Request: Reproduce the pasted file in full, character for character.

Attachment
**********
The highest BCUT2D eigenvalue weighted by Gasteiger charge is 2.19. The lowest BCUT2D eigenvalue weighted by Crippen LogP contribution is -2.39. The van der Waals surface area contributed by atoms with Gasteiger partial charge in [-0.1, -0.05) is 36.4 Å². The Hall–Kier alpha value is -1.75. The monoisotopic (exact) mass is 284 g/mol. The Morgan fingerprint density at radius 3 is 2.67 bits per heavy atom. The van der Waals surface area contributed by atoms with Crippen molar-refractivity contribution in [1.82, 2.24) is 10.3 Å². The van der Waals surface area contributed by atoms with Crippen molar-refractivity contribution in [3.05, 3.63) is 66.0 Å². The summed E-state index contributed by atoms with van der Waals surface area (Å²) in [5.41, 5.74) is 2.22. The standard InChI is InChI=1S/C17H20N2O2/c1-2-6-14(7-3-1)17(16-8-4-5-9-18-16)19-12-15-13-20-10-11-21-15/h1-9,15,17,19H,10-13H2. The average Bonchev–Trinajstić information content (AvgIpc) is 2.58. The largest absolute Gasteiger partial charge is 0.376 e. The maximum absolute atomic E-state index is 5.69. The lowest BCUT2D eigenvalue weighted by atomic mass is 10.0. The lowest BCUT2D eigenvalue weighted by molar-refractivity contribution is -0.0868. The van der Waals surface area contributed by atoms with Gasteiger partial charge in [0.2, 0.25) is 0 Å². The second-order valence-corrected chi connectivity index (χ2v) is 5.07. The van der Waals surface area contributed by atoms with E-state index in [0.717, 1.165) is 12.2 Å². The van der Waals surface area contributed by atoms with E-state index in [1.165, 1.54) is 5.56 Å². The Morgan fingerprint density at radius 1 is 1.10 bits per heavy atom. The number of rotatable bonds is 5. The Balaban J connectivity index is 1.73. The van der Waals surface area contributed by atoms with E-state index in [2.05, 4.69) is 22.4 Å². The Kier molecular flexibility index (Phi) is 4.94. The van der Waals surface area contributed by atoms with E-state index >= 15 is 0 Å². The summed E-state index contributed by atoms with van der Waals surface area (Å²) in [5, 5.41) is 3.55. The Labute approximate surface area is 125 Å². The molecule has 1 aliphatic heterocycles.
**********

The highest BCUT2D eigenvalue weighted by Gasteiger charge is 2.19. The lowest BCUT2D eigenvalue weighted by Crippen LogP contribution is -2.39. The van der Waals surface area contributed by atoms with Gasteiger partial charge in [-0.1, -0.05) is 36.4 Å². The Hall–Kier alpha value is -1.75. The monoisotopic (exact) mass is 284 g/mol. The Morgan fingerprint density at radius 3 is 2.67 bits per heavy atom. The van der Waals surface area contributed by atoms with Crippen molar-refractivity contribution in [1.82, 2.24) is 10.3 Å². The van der Waals surface area contributed by atoms with Crippen molar-refractivity contribution in [3.05, 3.63) is 66.0 Å². The summed E-state index contributed by atoms with van der Waals surface area (Å²) in [5.41, 5.74) is 2.22. The standard InChI is InChI=1S/C17H20N2O2/c1-2-6-14(7-3-1)17(16-8-4-5-9-18-16)19-12-15-13-20-10-11-21-15/h1-9,15,17,19H,10-13H2. The average Bonchev–Trinajstić information content (AvgIpc) is 2.58. The largest absolute Gasteiger partial charge is 0.376 e. The maximum absolute atomic E-state index is 5.69. The lowest BCUT2D eigenvalue weighted by atomic mass is 10.0. The lowest BCUT2D eigenvalue weighted by molar-refractivity contribution is -0.0868. The van der Waals surface area contributed by atoms with Gasteiger partial charge in [0.2, 0.25) is 0 Å². The second-order valence-corrected chi connectivity index (χ2v) is 5.07. The van der Waals surface area contributed by atoms with E-state index in [0.717, 1.165) is 12.2 Å². The van der Waals surface area contributed by atoms with E-state index in [1.165, 1.54) is 5.56 Å². The Morgan fingerprint density at radius 1 is 1.10 bits per heavy atom. The number of rotatable bonds is 5. The Balaban J connectivity index is 1.73. The van der Waals surface area contributed by atoms with E-state index in [2.05, 4.69) is 22.4 Å². The Kier molecular flexibility index (Phi) is 4.94. The van der Waals surface area contributed by atoms with E-state index >= 15 is 0 Å². The summed E-state index contributed by atoms with van der Waals surface area (Å²) in [5, 5.41) is 3.55. The Labute approximate surface area is 125 Å². The molecule has 1 aliphatic heterocycles.